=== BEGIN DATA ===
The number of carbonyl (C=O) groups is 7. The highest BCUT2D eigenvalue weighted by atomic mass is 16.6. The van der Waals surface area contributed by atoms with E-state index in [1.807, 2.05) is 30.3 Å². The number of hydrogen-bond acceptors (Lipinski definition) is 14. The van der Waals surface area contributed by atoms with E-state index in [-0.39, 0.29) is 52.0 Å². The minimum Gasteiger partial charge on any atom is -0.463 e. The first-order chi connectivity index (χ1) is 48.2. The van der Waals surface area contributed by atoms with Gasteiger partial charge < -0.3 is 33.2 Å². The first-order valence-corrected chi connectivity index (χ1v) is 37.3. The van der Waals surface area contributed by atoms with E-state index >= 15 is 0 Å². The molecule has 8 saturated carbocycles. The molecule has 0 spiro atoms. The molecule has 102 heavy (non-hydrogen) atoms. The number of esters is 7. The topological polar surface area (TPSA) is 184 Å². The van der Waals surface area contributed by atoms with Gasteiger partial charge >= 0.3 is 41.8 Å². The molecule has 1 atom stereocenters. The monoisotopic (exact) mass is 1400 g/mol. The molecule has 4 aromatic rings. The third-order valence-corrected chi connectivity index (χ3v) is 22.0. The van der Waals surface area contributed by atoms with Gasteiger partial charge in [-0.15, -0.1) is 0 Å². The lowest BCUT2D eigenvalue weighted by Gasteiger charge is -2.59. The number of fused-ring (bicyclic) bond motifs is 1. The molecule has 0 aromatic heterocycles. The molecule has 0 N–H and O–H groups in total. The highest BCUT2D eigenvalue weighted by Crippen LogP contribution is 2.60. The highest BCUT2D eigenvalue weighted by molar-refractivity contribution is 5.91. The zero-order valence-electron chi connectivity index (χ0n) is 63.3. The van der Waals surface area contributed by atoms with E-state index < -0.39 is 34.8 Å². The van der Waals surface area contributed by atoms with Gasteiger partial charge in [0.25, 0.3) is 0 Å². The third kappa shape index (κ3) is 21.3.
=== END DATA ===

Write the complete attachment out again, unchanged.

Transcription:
The number of carbonyl (C=O) groups is 7. The highest BCUT2D eigenvalue weighted by atomic mass is 16.6. The van der Waals surface area contributed by atoms with E-state index in [1.807, 2.05) is 30.3 Å². The number of hydrogen-bond acceptors (Lipinski definition) is 14. The van der Waals surface area contributed by atoms with E-state index in [-0.39, 0.29) is 52.0 Å². The minimum Gasteiger partial charge on any atom is -0.463 e. The first-order chi connectivity index (χ1) is 48.2. The van der Waals surface area contributed by atoms with Gasteiger partial charge < -0.3 is 33.2 Å². The first-order valence-corrected chi connectivity index (χ1v) is 37.3. The van der Waals surface area contributed by atoms with E-state index >= 15 is 0 Å². The molecule has 8 saturated carbocycles. The molecule has 0 spiro atoms. The molecule has 102 heavy (non-hydrogen) atoms. The number of esters is 7. The topological polar surface area (TPSA) is 184 Å². The van der Waals surface area contributed by atoms with Gasteiger partial charge >= 0.3 is 41.8 Å². The molecule has 1 atom stereocenters. The monoisotopic (exact) mass is 1400 g/mol. The molecule has 4 aromatic rings. The third-order valence-corrected chi connectivity index (χ3v) is 22.0. The van der Waals surface area contributed by atoms with Gasteiger partial charge in [-0.15, -0.1) is 0 Å². The lowest BCUT2D eigenvalue weighted by Gasteiger charge is -2.59. The number of fused-ring (bicyclic) bond motifs is 1. The molecule has 0 aromatic heterocycles. The molecule has 0 N–H and O–H groups in total. The highest BCUT2D eigenvalue weighted by Crippen LogP contribution is 2.60. The highest BCUT2D eigenvalue weighted by molar-refractivity contribution is 5.91. The zero-order valence-electron chi connectivity index (χ0n) is 63.3. The van der Waals surface area contributed by atoms with E-state index < -0.39 is 34.8 Å². The van der Waals surface area contributed by atoms with Gasteiger partial charge in [0.25, 0.3) is 0 Å². The third kappa shape index (κ3) is 21.3.